Some Formal Definitions
The 10 Hz dividing line, in common use today, has been used in synchronous optical networking (SONET) and synchronous digital hierarchy (SDH) standards for years. For example, ITU-T G.810 (08/96) Definitions and terminology for synchronization networks  defines jitter and wander as follows.
4.1.12 (timing) jitter: The short-term variations of the significant instants of a timing signal from their ideal positions in time (where short-term implies that these variations are of frequency greater than or equal to 10 Hz).
4.1.15 wander: The long-term variations of the significant instants of a digital signal from their ideal position in time (where long-term implies that these variations are of frequency less than 10 Hz).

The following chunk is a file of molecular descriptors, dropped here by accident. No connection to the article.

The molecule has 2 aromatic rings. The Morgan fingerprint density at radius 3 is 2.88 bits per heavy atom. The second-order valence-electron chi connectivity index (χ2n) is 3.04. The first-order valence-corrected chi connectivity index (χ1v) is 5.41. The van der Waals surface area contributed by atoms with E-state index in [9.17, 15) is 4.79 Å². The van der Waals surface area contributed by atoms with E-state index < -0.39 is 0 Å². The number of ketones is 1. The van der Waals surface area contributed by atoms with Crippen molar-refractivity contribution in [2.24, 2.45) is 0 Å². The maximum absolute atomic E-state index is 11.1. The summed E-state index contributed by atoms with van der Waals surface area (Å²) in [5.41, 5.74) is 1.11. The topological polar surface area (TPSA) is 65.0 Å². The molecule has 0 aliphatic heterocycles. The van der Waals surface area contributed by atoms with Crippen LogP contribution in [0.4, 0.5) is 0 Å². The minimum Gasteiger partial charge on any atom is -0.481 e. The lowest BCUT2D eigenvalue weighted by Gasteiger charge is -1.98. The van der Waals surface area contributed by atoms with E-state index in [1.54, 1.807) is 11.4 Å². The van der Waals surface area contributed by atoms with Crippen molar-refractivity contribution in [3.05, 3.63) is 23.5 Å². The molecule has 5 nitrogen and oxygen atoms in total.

Similarly, the SONET standard Telcordia GR-253-CORE  states in a footnote
“Short-term variations” implies phase oscillations of frequency greater than or equal to some demarcation frequency. Currently, 10 Hz is the demarcation between jitter and wander in the DS1 to DS3 North American Hierarchy.
Wander and jitter are clearly very similar since they are both “variations of the significant instants of a timing signal from their ideal positions in time”. They are also both ways of looking at phase fluctuations or angle modulation (PM or FM). Their only difference would appear to be scale. However, that can be a significant practical difference.